The easiest way in my opinion, to do what you want to do, is once you get your SSD, to go ahead and do a clean install of windows 7 on that SSD, and the programs you want to install on it, and then following the steps in this guide go through your old hard drive, take ownership of the windows files on it, and delete all of them leaving the data you wish to keep intact.

picard5.jpg

 

Primary system: Motherboard: ASUS M4A89GTD PRO/USB3, Processor: AMD Phenom II x4 945, Memory: 16 gigs of Patriot G2 DDR3 1600, Video: AMD Sapphire Nitro R9 380, Storage: 1 WD 500 gig HD, 1 Hitachi 500 gig HD, and Power supply: Coolermaster 750 watt, OS: Windows 10 64 bit. 

Media Center: Motherboard: Gigabyte mp61p-S3, Processor: AMD Athlon 64 x2 6000+, Memory: 6 gigs Patriot DDR2 800, Video: Gigabyte GeForce GT730, Storage: 500 gig Hitachi, PSU: Seasonic M1211 620W full modular, OS: Windows 10.

If I don't reply within 24 hours of your reply, feel free to send me a pm.


#5 DJBPace07

DJBPace07

  • BC Advisor
  • 4,869 posts
  • OFFLINE
  •  
  • Gender:Male
  • Local time:01:05 AM

Posted 11 December 2011 - 05:38 PM

Some SSD's, like the ones Intel sells, have a data migration tool built-in. However, it makes an exact copy, so, you have a few options. You can simply do a clean install of Windows onto the SSD, or, you can move or delete files off the old drive to get it down to the SSD's capacity. If you go the clean install route, I suggest unplugging the old drive from the computer before putting the SSD in the case and hooking it up, that way, you cannot mistakenly delete everything off the old drive.

3939.png

 


#6 bee24

bee24
  • Topic Starter

  • Members
  • 49 posts
  • OFFLINE
  •  
  • Local time:12:05 AM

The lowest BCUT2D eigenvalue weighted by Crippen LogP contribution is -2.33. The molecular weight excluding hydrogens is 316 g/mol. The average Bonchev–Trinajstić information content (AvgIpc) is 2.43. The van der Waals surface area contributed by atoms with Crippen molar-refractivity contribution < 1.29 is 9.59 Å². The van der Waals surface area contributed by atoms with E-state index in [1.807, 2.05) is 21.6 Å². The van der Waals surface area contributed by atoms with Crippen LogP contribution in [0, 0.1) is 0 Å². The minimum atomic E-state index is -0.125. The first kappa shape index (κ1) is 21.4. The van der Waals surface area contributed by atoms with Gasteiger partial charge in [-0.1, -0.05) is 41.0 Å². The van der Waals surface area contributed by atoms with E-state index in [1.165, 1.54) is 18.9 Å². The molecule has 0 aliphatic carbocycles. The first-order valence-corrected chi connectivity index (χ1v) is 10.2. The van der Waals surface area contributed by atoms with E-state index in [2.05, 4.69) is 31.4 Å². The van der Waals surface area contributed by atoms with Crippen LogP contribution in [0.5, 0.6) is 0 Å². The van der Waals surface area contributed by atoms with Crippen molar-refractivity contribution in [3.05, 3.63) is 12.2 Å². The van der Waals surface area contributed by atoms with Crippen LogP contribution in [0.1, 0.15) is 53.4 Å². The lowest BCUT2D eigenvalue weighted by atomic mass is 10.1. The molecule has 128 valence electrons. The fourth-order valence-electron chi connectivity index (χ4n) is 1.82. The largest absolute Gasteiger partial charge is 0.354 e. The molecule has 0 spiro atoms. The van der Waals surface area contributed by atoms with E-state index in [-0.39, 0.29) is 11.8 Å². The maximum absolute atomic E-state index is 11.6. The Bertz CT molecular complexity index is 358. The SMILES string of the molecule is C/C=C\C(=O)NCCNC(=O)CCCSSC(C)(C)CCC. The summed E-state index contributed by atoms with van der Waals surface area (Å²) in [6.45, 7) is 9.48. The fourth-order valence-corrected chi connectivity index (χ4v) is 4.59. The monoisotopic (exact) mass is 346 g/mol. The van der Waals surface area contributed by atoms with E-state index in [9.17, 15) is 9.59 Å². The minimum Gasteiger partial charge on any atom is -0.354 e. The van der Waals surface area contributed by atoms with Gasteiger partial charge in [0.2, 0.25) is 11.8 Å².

Posted 11 December 2011 - 06:35 PM

Can i still do this with an OEM copy of Windows?

#7 the_patriot11

the_patriot11

    High Tech Redneck


  • BC Advisor
  • 6,763 posts
  • OFFLINE
  •  
  • Gender:Male
  • Location:Wyoming USA
  • Local time:11:05 PM

Posted 11 December 2011 - 06:48 PM

In reply to the question in your PM, there are 3 standards of SATA, all are forwards and backwards compatible. Sata 1 transfers at 1.5 gb/s SATA II transfers at 3 gb/s and sata III transfers at 6 gb/s. If you have a SSD drive that says it is Sata 6 gb/s then it is sata III or vice versa. They are all forwards and backwards compatible and will work with any sata plugin. The sata cables are all the same as well. Either of the SSDs you linked me to will work with your motherboard without any issues whatsoever.

picard5.jpg

 

Primary system: Motherboard: ASUS M4A89GTD PRO/USB3, Processor: AMD Phenom II x4 945, Memory: 16 gigs of Patriot G2 DDR3 1600, Video: AMD Sapphire Nitro R9 380, Storage: 1 WD 500 gig HD, 1 Hitachi 500 gig HD, and Power supply: Coolermaster 750 watt, OS: Windows 10 64 bit. 

Media Center: Motherboard: Gigabyte mp61p-S3, Processor: AMD Athlon 64 x2 6000+, Memory: 6 gigs Patriot DDR2 800, Video: Gigabyte GeForce GT730, Storage: 500 gig Hitachi, PSU: Seasonic M1211 620W full modular, OS: Windows 10.

If I don't reply within 24 hours of your reply, feel free to send me a pm.





0 user(s) are reading this topic

0 members, 0 guests, 0 anonymous users